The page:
Ransomware
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Every organization that uses the internet is vulnerable to ransomware. Learn more about the dangers associated with this popular type of malware.  

Ransomware is a common type of malware that encrypts your files, typically demanding a specific amount of money as "ransom" in exchange for access to the encrypted data. This malware can be crippling for organizations of any size, and all industries are at risk. For this reason, it is important for every company to understand the ransomware and the dangers it poses.

Laith Pahlawan, an Orange County IT support specialist shares how ransomware works and the impact on healthcare organizations.

How Ransomware Works

Ransomware typically infiltrates your computer system from a malicious link, downloaded attachment or website. When the malicious link or attachment is contained in an email, simply opening the email is not usually enough to cause a ransomware infection. Instead, someone must follow the link or download an attachment from inside the email. In other cases, someone may navigate to a website believed to be safe, only to find that the website has been repurposed by hackers. In this case, there may not be any further action required to allow the malware into your system.

Once the ransomware has infected the system, it may take certain files and/or operations hostage. In some cases, the hacker may ask for a specific ransom in return for the release of the files and/or system. In other cases, you may be told that the hostage data will be deleted if you don't pay the ransom within a certain amount of time.

Consequences of a Ransomware Infection

The specific consequences of a ransomware infection will depend on the unique circumstances, but these infections lead to serious problems for most companies. While the ransomware is in effect, you may not be able to access the information or systems you need to operate your business, leading to frustrated customers and lost income. If the data taken hostage is sensitive in nature, you will have to inform your customers that their data has been compromised, which is harmful to your reputation. If you choose to pay the ransom, it can cost your business a significant sum. If you don't pay the ransom and you aren't able to recover your data and/or systems, your company may be out of commission for weeks or even months while you rebuild.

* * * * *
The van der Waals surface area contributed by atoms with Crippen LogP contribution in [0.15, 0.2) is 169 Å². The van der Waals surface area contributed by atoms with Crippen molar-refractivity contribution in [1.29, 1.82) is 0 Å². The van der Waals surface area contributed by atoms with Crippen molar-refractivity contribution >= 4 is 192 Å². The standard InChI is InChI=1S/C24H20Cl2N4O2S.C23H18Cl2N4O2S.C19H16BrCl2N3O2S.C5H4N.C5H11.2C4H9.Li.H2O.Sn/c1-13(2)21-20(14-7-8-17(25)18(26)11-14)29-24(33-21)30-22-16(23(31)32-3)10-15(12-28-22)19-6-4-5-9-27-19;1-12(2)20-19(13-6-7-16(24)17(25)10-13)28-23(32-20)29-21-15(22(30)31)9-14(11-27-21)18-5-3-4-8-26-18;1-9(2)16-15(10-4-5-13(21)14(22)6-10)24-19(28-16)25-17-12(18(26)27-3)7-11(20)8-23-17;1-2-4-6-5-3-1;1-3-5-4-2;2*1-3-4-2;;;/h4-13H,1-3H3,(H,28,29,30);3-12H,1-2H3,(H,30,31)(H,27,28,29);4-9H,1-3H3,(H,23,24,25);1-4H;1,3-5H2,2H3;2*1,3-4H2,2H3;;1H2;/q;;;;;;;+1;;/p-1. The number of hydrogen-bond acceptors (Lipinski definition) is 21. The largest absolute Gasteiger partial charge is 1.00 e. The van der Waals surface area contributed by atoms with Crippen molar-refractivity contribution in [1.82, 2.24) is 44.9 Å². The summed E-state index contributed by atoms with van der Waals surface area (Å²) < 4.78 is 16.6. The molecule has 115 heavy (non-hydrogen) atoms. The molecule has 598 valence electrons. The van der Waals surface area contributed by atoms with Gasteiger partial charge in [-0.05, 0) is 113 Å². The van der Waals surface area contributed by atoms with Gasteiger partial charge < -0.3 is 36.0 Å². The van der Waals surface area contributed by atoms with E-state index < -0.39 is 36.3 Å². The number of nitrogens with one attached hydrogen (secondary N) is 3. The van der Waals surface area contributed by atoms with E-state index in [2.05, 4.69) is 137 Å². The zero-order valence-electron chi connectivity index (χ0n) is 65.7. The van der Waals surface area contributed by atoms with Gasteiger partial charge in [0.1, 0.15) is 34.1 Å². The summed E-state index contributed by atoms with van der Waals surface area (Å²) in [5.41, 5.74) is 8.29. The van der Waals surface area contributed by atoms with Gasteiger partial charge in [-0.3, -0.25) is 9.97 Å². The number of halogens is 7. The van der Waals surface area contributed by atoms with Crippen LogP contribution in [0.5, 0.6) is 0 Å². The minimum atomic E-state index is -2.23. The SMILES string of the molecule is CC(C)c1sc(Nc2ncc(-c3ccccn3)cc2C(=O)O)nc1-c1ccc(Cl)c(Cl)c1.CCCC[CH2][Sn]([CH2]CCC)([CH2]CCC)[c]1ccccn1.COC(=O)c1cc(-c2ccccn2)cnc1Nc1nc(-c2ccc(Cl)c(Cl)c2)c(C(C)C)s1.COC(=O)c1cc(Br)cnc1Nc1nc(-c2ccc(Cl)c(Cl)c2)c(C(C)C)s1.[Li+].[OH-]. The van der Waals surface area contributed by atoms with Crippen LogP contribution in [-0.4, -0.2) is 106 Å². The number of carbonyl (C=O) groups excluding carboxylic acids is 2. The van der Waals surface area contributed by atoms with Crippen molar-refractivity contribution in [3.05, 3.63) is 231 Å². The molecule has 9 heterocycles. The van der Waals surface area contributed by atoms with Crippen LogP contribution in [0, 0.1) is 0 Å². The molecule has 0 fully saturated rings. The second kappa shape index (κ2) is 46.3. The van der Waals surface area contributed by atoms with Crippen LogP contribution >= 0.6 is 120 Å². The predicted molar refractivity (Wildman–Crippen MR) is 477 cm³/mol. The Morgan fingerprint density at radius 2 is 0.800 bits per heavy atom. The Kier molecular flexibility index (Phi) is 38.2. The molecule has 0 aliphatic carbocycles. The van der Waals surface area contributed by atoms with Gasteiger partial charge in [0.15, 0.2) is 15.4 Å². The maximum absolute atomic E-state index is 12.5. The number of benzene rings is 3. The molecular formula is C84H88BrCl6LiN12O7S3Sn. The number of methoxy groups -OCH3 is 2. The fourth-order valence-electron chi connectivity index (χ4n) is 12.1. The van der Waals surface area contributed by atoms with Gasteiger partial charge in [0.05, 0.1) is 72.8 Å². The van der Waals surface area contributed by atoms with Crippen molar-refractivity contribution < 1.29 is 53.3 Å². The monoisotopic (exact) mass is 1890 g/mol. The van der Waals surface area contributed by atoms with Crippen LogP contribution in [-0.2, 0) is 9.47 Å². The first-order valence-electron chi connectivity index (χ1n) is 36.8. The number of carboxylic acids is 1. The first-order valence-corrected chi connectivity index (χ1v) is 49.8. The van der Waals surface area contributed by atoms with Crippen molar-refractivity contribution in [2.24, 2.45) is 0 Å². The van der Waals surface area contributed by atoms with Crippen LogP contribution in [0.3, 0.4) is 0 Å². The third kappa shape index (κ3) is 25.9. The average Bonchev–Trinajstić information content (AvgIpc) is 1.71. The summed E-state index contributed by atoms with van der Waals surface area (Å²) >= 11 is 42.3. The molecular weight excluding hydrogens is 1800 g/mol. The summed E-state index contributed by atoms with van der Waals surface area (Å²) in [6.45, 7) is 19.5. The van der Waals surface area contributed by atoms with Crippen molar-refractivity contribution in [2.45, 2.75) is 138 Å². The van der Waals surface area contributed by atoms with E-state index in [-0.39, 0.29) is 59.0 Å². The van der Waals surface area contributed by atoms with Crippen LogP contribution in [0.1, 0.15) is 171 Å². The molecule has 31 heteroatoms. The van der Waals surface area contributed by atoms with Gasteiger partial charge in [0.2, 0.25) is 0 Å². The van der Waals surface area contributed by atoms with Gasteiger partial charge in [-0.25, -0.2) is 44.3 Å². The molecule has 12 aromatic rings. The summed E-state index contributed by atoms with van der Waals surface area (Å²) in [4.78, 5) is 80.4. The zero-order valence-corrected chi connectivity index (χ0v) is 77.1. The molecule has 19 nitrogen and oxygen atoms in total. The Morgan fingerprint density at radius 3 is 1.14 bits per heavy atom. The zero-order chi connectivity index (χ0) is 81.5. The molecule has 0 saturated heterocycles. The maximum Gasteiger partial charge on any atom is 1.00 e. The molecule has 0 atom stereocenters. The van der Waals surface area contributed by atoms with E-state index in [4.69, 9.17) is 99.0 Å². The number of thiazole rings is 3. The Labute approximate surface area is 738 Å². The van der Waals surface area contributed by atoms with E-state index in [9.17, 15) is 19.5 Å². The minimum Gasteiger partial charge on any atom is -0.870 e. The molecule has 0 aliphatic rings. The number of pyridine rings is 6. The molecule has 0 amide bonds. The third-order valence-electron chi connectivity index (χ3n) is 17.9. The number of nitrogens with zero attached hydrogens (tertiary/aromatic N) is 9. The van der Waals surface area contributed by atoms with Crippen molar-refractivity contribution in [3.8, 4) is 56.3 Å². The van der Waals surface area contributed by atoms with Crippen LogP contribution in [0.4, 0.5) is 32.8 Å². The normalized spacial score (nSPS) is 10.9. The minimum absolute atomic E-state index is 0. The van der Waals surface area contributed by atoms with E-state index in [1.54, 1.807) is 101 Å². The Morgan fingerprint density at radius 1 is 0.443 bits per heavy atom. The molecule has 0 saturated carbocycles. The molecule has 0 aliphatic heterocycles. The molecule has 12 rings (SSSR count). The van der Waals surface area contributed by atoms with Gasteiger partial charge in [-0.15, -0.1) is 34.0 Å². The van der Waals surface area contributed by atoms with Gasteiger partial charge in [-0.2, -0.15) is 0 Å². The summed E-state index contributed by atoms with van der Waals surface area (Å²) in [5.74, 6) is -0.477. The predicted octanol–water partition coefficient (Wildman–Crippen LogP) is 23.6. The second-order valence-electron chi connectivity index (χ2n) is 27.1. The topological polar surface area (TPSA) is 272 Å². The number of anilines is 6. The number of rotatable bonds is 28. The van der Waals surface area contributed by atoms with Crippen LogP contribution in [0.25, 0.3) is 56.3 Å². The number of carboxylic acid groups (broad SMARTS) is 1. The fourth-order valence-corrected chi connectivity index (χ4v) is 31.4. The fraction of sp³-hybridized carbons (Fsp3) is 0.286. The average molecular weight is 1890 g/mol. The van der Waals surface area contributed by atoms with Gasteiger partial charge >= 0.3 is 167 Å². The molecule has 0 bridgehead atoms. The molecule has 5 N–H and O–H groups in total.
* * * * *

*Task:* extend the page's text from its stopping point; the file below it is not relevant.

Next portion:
Because of the possible consequences of ransomware infection are so severe, it is important to protect your company as much as possible. No employee should ever open a link or attachment they don't recognize. In addition, every company should invest in security measures designed to identify suspicious links, attachments and/or websites before they are able to infiltrate your system. If you aren't sure whether you have enough protection in place to prevent a ransomware infection, consult an IT professional for guidance. In the event of a suspected ransomware attack, contact law enforcement and IT support immediately.

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